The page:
A New Yorker who was mauled by his pet tiger has failed in his bid to sue after police searched his flat without a warrant.
The judge said Antoine Yates had been audacious to claim his rights had been violated in the October 2003 search - which also uncovered an alligator.
He said police had acted "reasonably" in removing the 450lb (204kg) tiger from Yates's fifth-floor flat.
Yates was sentenced to five months in jail in 2004 for reckless endangerment.
The tiger, named Ming, and the six-foot-long (1.8m) caiman alligator, called Al, were taken to an animal refuge in Ohio.
'Pit bull' claim
In his lawsuit against the city, filed the same year he was jailed, Yates said police had violated his constitutional rights by entering his flat without a warrant.
He also claimed that $7,000 in cash, $30,000 in jewellery and a brown pet rabbit were missing when he returned home.
Police were alerted to the presence of the 10-foot-long (3m) tiger after Yates sought hospital treatment for deep bites.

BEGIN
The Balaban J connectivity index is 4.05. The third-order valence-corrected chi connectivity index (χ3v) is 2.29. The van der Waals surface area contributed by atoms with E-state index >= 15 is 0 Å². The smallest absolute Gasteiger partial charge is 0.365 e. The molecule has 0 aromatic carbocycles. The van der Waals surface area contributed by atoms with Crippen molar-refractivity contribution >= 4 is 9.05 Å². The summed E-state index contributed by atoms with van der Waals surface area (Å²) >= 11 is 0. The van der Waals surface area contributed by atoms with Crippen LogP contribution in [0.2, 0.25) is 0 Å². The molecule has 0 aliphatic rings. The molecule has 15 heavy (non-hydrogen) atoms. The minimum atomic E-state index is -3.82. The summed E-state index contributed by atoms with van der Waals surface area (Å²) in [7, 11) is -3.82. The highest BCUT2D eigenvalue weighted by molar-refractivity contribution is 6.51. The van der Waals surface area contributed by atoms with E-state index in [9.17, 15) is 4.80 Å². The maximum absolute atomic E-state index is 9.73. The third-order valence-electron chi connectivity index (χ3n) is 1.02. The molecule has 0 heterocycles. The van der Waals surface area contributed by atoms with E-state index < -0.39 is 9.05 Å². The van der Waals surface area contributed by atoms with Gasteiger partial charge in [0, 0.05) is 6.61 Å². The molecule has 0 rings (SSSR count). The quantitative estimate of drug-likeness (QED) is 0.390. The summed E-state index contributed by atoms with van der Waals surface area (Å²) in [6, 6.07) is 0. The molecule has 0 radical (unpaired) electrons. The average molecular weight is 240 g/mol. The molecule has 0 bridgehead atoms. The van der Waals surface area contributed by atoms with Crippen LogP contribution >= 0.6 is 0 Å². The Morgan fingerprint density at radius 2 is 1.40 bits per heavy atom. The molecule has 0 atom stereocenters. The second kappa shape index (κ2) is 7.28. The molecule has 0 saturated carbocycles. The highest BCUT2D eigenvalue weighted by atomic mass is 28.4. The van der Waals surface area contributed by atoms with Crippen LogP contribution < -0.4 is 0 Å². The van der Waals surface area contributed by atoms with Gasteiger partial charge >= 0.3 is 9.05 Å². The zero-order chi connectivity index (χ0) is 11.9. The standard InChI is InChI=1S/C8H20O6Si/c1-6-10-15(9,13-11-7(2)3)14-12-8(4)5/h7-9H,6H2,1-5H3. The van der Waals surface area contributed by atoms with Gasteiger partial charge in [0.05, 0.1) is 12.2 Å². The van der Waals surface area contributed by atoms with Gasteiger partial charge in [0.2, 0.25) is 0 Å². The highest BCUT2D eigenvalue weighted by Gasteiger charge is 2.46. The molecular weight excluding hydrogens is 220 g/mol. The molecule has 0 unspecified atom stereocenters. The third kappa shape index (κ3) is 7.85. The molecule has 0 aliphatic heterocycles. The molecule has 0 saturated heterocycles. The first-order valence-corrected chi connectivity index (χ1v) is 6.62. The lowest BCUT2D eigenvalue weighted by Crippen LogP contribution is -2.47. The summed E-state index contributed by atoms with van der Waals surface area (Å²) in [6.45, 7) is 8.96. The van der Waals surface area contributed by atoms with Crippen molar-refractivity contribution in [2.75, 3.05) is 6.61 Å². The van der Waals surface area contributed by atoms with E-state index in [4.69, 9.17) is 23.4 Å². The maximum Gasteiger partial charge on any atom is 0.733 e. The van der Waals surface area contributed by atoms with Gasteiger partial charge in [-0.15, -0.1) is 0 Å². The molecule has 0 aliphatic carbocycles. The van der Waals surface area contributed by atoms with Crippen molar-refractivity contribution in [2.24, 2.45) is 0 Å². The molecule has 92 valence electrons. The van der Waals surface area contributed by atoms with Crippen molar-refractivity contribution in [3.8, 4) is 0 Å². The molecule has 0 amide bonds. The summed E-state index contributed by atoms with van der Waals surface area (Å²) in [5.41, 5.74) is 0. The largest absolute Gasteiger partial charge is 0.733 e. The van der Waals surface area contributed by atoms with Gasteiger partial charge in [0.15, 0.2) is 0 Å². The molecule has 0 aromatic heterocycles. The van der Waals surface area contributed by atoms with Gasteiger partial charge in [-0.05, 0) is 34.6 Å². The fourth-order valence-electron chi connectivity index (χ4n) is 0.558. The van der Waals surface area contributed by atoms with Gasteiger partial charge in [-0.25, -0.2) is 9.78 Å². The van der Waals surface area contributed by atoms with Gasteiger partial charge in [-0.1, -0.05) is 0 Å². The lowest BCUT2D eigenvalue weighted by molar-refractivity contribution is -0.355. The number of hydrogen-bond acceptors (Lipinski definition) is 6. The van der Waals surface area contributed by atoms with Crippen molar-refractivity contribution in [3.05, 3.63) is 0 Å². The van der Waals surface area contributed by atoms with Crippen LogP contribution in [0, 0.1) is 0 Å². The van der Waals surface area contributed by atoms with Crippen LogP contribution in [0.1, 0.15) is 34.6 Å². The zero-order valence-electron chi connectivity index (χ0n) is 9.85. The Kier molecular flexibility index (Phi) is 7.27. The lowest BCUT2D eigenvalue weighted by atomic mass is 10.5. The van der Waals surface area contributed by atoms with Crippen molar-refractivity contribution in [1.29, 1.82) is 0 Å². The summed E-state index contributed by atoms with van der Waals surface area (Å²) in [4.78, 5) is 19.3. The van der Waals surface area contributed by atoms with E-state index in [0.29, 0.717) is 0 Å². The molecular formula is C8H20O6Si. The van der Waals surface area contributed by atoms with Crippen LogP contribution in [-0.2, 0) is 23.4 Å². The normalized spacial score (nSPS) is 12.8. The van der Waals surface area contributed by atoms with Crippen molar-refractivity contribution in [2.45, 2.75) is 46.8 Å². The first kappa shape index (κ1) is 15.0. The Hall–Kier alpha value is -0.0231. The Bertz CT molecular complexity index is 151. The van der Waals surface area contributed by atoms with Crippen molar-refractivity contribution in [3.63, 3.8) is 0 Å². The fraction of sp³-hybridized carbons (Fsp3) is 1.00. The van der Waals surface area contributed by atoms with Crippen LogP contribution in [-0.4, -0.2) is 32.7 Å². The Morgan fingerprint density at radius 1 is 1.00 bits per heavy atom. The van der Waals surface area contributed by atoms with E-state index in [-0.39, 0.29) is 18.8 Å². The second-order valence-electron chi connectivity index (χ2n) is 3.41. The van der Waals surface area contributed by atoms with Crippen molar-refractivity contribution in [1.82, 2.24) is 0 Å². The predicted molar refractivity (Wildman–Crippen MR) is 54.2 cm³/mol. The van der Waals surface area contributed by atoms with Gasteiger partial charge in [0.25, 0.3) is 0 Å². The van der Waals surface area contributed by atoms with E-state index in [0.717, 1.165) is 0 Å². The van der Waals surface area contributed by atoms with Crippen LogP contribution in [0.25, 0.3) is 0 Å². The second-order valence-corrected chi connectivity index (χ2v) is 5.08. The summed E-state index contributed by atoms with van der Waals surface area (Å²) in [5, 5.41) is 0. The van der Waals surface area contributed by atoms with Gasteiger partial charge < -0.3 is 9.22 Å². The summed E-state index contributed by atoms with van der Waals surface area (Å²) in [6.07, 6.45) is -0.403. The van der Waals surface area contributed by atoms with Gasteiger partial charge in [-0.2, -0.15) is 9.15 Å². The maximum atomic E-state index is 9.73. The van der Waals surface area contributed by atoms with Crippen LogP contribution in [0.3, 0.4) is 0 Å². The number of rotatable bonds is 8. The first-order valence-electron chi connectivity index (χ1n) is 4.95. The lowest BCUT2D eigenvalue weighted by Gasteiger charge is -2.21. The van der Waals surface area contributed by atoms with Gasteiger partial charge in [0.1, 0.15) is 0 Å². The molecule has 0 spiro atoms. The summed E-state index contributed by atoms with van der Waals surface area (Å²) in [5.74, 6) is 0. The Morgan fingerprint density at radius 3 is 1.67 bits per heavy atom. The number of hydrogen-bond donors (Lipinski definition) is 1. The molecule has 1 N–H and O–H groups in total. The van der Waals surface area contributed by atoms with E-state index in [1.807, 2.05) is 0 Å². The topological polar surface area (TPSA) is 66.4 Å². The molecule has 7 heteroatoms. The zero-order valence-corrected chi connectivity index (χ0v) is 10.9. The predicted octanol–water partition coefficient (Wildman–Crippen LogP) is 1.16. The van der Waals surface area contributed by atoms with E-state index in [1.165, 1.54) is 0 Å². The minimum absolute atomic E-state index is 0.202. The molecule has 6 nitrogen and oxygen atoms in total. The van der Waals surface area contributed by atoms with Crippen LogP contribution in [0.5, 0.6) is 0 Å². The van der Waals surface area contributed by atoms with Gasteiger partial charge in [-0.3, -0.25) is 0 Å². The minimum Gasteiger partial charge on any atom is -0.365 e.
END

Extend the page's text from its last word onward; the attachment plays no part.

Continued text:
Although he claimed they had been inflicted by a pit bull dog, neighbours told police about the big cat roaming his apartment, in breach of city regulations.
A police marksman then abseiled down the outside of the block to shoot the tiger - raised by Yates from a cub - with a tranquiliser dart.
Giving his ruling, District Judge Sidney Stein said the police had acted "cautiously and reasonably" in the interests of public safety.
He described Yates' action in bringing the lawsuit as "chutzpah" - a Yiddish term for unbelievable gall or audacity.
Judge Stein added: "The whereabouts of the rabbit has not been ascertained, but there is no indication that Al the alligator was questioned in that regard.
"The court suggests he may be more knowledgeable on this issue than he disgorged to date."
No comment has yet been given by lawyers acting for Yates.